IMAGE: BONFIRE STACK
Paul Zoeller  /  AP
Texas A&M students on Friday watch over the 45-foot-tall stack of wood set to be burned during the Student Bonfire tradition near Hearne, Texas.
updated 11/19/2007 7:50:39 AM ET 2007-11-19T12:50:39

The off-campus bonfire organized by Texas A&M students is back on again after county commissioners lifted a burn ban, according to a student Web site for the event.

Last week, Robertson County commissioners voted to impose the burn ban because of dry conditions and strong winds. After up to 3 inches of rain fell in some places over the weekend, the commissioners lifted the ban in most precincts, including the one where the bonfire is held, and the traditional event was rescheduled for Tuesday night.

"We are definitely happy," Nick Kaechler, a student leading the group in charge of the project, said in a story for Tuesday editions of the Bryan-College Station Eagle.

The bonfire has been banned from campus since 12 Aggies were killed when a 59-foot-high wedding cake-like stack of more than 5,000 logs collapsed as students were building it on Nov. 18, 1999.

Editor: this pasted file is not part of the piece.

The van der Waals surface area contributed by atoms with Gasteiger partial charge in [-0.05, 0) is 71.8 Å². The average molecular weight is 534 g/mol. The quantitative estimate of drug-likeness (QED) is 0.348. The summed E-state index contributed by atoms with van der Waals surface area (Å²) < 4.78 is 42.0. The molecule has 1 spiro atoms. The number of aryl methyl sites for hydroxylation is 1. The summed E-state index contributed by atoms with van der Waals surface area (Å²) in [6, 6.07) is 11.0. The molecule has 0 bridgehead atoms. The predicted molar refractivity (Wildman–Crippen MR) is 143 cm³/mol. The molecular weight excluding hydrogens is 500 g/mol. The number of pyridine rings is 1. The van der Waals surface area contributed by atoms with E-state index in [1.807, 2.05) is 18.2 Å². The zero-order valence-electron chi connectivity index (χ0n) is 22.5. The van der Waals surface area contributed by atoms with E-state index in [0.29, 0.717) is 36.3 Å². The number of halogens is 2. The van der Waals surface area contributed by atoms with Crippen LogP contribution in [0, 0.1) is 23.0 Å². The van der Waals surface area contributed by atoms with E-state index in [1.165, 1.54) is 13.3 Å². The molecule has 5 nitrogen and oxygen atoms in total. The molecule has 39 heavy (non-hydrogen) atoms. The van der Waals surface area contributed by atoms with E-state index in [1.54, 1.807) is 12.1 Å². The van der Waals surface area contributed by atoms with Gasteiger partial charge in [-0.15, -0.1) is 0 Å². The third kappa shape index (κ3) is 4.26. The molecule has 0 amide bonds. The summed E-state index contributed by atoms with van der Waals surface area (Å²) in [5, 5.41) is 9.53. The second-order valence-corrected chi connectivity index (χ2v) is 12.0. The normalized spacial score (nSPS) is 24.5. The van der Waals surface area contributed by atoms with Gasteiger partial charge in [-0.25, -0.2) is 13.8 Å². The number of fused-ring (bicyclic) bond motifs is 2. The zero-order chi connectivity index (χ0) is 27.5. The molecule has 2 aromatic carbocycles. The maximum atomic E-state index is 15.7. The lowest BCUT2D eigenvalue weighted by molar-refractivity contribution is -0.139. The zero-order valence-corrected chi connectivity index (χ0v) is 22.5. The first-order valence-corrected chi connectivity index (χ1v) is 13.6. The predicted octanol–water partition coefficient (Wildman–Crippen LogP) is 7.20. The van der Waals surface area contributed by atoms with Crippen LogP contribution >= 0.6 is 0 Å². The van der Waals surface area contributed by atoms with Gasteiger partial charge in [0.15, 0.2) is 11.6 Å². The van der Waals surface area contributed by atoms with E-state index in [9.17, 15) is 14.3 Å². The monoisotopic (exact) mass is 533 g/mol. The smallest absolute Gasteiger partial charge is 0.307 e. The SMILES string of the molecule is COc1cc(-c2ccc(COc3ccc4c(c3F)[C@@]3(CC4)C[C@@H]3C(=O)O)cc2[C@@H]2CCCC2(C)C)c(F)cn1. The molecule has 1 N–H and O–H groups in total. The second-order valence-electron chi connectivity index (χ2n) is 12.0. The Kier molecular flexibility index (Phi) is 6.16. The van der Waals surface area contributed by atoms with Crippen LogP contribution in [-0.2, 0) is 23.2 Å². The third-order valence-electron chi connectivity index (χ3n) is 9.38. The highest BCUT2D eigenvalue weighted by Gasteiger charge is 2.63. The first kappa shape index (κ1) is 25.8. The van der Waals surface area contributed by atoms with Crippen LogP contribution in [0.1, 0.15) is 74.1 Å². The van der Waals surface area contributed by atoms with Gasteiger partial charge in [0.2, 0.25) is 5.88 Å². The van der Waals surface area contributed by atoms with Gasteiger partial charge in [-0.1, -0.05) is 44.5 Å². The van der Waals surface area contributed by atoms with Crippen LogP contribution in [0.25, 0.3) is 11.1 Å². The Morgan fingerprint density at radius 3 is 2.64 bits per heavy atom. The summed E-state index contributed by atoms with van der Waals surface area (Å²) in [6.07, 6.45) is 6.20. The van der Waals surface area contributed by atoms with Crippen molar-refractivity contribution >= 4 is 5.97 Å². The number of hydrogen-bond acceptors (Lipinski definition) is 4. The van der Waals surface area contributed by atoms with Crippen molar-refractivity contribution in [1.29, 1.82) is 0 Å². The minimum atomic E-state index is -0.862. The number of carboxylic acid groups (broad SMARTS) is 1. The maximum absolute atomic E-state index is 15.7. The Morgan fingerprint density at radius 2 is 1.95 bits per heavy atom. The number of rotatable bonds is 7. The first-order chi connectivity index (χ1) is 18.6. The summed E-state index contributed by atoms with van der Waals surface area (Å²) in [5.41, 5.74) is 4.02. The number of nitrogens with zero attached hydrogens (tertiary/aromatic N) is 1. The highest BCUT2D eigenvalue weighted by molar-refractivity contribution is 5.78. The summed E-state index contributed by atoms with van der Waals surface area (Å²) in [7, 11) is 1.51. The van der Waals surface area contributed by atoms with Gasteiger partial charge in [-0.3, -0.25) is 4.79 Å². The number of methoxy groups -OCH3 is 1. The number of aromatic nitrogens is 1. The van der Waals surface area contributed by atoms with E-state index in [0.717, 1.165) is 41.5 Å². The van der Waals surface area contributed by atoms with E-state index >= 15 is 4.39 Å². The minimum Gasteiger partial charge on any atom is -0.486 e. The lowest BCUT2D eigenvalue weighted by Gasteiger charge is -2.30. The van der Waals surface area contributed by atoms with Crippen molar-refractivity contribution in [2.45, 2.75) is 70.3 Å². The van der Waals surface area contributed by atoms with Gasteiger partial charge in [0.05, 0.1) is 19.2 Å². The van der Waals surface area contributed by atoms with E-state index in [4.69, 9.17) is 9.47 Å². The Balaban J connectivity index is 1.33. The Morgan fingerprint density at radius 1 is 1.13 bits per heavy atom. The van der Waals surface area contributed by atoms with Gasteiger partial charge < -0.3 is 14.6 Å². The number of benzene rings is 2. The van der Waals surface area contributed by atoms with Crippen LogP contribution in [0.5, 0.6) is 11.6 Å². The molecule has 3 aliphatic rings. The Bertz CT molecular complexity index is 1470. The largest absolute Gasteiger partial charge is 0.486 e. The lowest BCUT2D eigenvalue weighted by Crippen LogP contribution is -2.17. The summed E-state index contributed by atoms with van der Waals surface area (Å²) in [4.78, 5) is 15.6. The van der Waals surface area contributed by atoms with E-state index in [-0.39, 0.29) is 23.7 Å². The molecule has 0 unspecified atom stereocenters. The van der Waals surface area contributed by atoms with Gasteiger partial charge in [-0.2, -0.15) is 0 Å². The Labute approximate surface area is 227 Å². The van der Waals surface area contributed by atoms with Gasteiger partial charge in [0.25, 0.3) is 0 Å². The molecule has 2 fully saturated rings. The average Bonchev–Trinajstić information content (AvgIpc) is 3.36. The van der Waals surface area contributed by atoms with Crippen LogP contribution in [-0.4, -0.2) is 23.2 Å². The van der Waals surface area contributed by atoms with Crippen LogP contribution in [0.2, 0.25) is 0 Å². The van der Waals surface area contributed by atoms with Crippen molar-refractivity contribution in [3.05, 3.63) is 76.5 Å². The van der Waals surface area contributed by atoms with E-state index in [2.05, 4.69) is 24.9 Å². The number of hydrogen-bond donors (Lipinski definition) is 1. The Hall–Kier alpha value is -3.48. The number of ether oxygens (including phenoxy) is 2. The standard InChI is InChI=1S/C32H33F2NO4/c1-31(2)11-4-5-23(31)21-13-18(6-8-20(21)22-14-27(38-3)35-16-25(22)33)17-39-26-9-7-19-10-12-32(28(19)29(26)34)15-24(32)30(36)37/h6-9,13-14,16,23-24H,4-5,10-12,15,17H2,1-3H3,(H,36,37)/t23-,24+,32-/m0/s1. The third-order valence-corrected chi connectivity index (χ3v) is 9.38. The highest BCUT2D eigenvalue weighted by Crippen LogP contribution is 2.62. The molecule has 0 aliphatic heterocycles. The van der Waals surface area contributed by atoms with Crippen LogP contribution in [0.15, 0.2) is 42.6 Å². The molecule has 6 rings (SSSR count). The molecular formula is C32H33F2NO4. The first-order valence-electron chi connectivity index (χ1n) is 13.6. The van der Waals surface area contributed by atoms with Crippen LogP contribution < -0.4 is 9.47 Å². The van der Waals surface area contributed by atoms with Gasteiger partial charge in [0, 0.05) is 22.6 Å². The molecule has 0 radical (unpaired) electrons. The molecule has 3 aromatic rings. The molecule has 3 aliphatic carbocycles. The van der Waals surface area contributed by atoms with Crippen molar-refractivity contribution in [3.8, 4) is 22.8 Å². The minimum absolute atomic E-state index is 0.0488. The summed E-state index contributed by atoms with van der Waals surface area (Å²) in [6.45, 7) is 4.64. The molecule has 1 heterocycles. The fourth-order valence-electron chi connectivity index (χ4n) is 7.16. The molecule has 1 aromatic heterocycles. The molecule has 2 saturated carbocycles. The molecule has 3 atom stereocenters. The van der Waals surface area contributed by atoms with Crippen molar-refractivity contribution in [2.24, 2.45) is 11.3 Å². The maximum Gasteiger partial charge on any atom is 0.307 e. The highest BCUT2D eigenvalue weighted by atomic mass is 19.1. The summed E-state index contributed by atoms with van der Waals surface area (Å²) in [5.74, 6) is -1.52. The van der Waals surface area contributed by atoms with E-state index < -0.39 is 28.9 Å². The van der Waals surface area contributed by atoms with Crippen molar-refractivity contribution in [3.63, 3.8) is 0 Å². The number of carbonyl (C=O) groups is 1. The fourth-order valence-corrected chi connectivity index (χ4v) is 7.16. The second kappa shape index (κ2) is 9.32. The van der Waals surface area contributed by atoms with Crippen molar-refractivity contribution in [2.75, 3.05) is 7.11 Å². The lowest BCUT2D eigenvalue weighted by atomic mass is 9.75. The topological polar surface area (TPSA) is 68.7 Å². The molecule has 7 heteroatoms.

Since then, students have continued the tradition off-campus. They've been constructing the bonfire this year at a ranch near Hearne.

From 1909 until the year before the accident, the bonfire was constructed and burned on the eve of A&M's annual football game against its archrival, the University of Texas. The bonfire is funded by admission fees and by support from A&M alumni.

The bonfire has been banned from campus since 12 Aggies were killed when a 59-foot-high wedding cake-like stack of more than 5,000 logs collapsed as students were building it Nov. 18, 1999.

Copyright 2007 The Associated Press. All rights reserved. This material may not be published, broadcast, rewritten or redistributed.

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